Junya Ishigami is a name that has taken more and more place in the architectural world recently. With his works gaining international exposure thanks to the worldwide exhibition Freeing Architecture and the recent announcement that he would be the architect in charge of the next prestigious Serpentine Pavilion, following Frida Escobedo, the 44 years old Japanese architect has proven his place amongst the top people of the profession. Between dreams and Japanese folklore, his work and philosophy are as inspiring as possible and are always a joy to (re)discover.
What defines Ishigami’s architecture? Freedom of modern constraints, weightlessness, invisibility, nature and most of all peace. A former practitioner of the Pritzker Prize-winning firm SANAA, he establishes his firm in 2004. He is part of a new wave of Japanese architects that are defying what the profession can artistically achieve. Diving into Ishigami’s universe is like embarking in a Studio Ghibli movie: our heads get filled with visions of the sensibility of childhood and the magic of nature, and it is as if we could hear an ocarina play a gentle melody in the distance. Ishigami’s portfolio consists of the most spectacular, strange and sensible pieces to emerge out of the architectural field recently: floating rocks, invisible pavilions, buildings that emerges out of a line drawn in the sky or clouds gently resting on water.
In his range of project, he expresses an idea of weightlessness like very few architects. The artist is fond of columns as thin as they can be, as he displayed them in his project for theKait Workshop in Kanagawa, Japan. They seem to be emerging as trees in a forest, without constrictions from the traditional modernist grid or structural goal, and help to offer this study place a sense of collectiveness and privacy. Ishigami usually designs with the eyes of a child. His drawings and wonderful models display a true sense of place and imaginations. When creating spaces for a younger public, he understands how animals can become landscapes or how clouds can work as partitions, as in his 2015Cloud Garden in Tokyo.
When most renown architects seem to be working toward monumentality and complex digital design, Ishigami fades away behind simple poetic buildings. His Park Vijversburg Visitor Centrewhich works as a multidirectional corridor with large glass panels supporting a roof expresses clearly the idea of letting the building disappear in favour of the garden. His work might be minimalistic when necessary, he also knows how to create majestic monuments, such as his Sydney Cloud Arch, a lightweight and marvellous 60-meter-tall structure which appears to be moving like a cloud when looked at from different angles. Talking about clouds, they seem to be a great source of inspiration for the Japanese architect. He has replicated one hovering above water for his design of the House of Peace in Copenhagen and continues to study the sky, even talking about “making the sky”. Indeed, his current plan for the extension of the Kanagawa Workshop involves covering a 110m-wide and 70m-long space with a 12mm thin continuous plane of steel – all without columns.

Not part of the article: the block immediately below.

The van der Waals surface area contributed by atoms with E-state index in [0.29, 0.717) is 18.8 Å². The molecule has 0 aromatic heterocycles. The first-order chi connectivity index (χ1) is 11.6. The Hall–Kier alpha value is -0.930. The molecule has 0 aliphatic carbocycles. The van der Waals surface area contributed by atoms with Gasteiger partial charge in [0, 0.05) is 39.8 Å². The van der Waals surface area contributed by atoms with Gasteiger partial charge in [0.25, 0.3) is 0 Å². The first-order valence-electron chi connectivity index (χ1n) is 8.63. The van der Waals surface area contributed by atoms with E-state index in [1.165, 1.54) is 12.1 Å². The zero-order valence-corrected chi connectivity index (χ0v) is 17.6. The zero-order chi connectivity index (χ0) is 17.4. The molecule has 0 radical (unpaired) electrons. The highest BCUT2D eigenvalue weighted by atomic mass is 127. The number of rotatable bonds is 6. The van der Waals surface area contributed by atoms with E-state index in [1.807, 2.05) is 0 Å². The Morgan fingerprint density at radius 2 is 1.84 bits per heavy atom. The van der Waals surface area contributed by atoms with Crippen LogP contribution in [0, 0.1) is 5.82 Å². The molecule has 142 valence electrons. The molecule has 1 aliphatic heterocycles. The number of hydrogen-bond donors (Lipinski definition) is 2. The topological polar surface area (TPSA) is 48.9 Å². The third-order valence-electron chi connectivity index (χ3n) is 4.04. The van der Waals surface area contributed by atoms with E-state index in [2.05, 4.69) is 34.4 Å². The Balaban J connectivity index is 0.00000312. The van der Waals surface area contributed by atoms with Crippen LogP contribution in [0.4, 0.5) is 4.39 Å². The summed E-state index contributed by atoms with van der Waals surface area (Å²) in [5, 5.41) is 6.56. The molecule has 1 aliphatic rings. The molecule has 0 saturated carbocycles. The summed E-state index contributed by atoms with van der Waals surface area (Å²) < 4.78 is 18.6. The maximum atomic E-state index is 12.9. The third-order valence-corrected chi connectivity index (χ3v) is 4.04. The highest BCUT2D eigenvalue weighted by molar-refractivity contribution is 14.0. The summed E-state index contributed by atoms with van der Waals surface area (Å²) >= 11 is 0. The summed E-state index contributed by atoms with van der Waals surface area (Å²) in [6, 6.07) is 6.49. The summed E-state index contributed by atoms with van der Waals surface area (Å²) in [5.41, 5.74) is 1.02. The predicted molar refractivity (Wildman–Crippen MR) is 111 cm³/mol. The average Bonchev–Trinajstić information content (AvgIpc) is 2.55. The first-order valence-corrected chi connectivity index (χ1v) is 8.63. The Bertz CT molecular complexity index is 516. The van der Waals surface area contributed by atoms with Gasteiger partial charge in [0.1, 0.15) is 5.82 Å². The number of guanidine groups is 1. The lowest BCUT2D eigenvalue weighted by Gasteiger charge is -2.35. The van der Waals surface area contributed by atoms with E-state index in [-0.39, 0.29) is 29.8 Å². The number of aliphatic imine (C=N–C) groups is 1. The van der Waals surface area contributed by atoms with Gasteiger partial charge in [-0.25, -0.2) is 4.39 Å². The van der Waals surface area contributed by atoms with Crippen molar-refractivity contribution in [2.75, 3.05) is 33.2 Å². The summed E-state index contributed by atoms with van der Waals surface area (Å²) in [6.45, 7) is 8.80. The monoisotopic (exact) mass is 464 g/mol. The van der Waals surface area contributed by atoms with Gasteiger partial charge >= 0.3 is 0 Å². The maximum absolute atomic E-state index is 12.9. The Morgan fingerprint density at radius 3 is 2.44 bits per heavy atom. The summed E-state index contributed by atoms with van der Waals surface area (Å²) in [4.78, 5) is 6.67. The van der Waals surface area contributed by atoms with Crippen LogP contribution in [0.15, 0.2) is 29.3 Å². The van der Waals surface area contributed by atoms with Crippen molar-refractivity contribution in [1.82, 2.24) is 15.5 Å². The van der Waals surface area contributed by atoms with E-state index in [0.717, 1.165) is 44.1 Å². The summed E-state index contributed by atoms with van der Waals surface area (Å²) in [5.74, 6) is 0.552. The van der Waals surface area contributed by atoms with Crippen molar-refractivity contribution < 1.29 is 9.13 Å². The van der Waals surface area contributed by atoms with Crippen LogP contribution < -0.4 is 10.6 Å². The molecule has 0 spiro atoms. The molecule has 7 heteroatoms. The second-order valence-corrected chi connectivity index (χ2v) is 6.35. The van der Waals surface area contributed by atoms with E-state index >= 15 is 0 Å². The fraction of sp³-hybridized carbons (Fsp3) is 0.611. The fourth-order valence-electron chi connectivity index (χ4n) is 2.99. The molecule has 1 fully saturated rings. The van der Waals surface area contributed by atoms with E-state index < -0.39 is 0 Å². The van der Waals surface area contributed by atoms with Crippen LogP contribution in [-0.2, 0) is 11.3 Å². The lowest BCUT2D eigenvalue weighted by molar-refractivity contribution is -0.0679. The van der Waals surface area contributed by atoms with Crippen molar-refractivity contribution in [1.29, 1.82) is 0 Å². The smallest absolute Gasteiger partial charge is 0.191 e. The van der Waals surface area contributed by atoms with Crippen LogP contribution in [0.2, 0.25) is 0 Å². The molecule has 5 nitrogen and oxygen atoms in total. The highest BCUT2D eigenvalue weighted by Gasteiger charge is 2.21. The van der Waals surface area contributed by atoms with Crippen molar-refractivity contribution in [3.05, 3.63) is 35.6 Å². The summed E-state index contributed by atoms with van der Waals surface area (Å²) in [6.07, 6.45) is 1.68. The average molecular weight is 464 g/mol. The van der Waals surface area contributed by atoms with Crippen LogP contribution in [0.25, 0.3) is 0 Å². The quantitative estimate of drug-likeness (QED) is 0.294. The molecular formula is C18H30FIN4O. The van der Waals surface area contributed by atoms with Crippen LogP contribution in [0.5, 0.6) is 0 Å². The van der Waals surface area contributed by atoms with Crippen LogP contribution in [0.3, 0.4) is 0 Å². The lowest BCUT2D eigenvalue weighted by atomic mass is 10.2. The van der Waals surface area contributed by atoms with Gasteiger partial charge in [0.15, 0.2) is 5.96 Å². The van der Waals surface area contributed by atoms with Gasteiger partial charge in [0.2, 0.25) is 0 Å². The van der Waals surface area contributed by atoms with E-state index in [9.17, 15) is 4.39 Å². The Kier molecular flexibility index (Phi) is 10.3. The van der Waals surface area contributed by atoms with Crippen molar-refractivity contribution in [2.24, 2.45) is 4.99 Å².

Ishigami is also interested in realizing structures with more massive materials. His design for a cave-like restaurant in Yamaguchi manifests that love, and the concept, quite simple in itself, proves to be a fantastic result of innovative use of concrete. Digging holes in the ground as negative spaces to be filled up with concrete and removing the ground in between the holes created this magnificent one-of-a-kind structure. In the footsteps the other Japanese master of peace that is Tadao Ando, he has plans for a concrete Church of the Valley which works as a thin enclosing space of giant concrete walls without a roof. The6m-tall model for the Chapel is really something to be seen and makes for a breath-taking piece of his exhibition.
Not wanting to do an exhaustive list of the architect’s work, one can understand by looking at his exhibition or portfolio what he means by “Freeing Architecture”. And while some critics may find his work childish and naïve, there is no denying what Ishigami is the new architect of peace and sensibility. His projects all appear like dreams or mirages. He is a true figure of what one can accomplish with a strong concept and a little fun. Sure, he might not be the one to ask in order to design the next major airport, but he understands the psychology and sensitivity of humans and is, therefore, a great designer of garden spaces, museums and of course, pavilions.
Indeed, when Ishigami was commissioned to do the 2019 Serpentine Pavilion, it wasn’t a surprise for anyone who has followed his work. He was in the public eye last year thanks to his major exhibition in Paris and has now become a worldwide phenomenon. What will his pavilion look like? Now that we are more familiar with his work, we can easily imagine his design. A play with perspective, organic shapes and raw materials, the pavilion will appear as a cloud of grey slates. As if his stamp on the pavilion wasn’t clear enough, his trademark thin columns will help make the light rock structure float above the visitors. Sobriety is the key word here. He is not trying to impress but to create a sense of magic and calm. As his collages suggest, he is considering the rain to be another part of the design, as it will come dripping down the slate roof.
The pavilion will be opened from the 20th June 2019 to the 6th of October 2019. If Junya Ishigami’s vision is materialized, it could offer visitors a once in a lifetime experience of peace and magic, inside the mind of one of the most interesting and visionary architects working today.